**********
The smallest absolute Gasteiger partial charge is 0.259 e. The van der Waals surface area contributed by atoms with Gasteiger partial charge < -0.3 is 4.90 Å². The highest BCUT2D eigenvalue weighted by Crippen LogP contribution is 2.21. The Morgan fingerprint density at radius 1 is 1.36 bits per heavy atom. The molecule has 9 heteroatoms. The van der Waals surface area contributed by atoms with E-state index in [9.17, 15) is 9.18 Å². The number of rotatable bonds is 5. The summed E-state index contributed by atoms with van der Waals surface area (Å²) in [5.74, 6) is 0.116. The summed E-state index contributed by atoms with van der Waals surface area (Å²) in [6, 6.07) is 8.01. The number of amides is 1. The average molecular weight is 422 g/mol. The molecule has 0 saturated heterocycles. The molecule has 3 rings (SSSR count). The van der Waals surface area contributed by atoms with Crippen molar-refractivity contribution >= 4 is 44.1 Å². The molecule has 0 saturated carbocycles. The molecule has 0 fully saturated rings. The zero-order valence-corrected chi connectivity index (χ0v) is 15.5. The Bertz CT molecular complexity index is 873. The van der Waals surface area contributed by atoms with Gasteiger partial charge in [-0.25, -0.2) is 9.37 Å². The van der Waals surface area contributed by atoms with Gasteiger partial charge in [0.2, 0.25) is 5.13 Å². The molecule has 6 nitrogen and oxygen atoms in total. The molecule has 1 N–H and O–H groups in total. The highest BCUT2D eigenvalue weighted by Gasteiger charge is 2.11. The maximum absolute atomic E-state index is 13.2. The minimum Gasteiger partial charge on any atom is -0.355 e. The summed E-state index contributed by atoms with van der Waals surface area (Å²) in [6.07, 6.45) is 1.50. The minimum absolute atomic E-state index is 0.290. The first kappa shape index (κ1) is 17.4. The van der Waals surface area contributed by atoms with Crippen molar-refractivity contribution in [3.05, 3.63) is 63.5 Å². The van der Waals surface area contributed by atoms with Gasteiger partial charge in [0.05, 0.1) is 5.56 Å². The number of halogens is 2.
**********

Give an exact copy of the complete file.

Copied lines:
The smallest absolute Gasteiger partial charge is 0.259 e. The van der Waals surface area contributed by atoms with Gasteiger partial charge < -0.3 is 4.90 Å². The highest BCUT2D eigenvalue weighted by Crippen LogP contribution is 2.21. The Morgan fingerprint density at radius 1 is 1.36 bits per heavy atom. The molecule has 9 heteroatoms. The van der Waals surface area contributed by atoms with E-state index in [9.17, 15) is 9.18 Å². The number of rotatable bonds is 5. The summed E-state index contributed by atoms with van der Waals surface area (Å²) in [5.74, 6) is 0.116. The summed E-state index contributed by atoms with van der Waals surface area (Å²) in [6, 6.07) is 8.01. The number of amides is 1. The average molecular weight is 422 g/mol. The molecule has 0 saturated heterocycles. The molecule has 3 rings (SSSR count). The van der Waals surface area contributed by atoms with Crippen molar-refractivity contribution >= 4 is 44.1 Å². The molecule has 0 saturated carbocycles. The molecule has 0 fully saturated rings. The zero-order valence-corrected chi connectivity index (χ0v) is 15.5. The Bertz CT molecular complexity index is 873. The van der Waals surface area contributed by atoms with Gasteiger partial charge in [-0.25, -0.2) is 9.37 Å². The van der Waals surface area contributed by atoms with Gasteiger partial charge in [0.2, 0.25) is 5.13 Å². The molecule has 6 nitrogen and oxygen atoms in total. The molecule has 1 N–H and O–H groups in total. The highest BCUT2D eigenvalue weighted by Gasteiger charge is 2.11. The maximum absolute atomic E-state index is 13.2. The minimum Gasteiger partial charge on any atom is -0.355 e. The summed E-state index contributed by atoms with van der Waals surface area (Å²) in [6.07, 6.45) is 1.50. The minimum absolute atomic E-state index is 0.290. The first kappa shape index (κ1) is 17.4. The van der Waals surface area contributed by atoms with Crippen molar-refractivity contribution in [3.05, 3.63) is 63.5 Å². The van der Waals surface area contributed by atoms with Gasteiger partial charge in [0.05, 0.1) is 5.56 Å². The number of halogens is 2.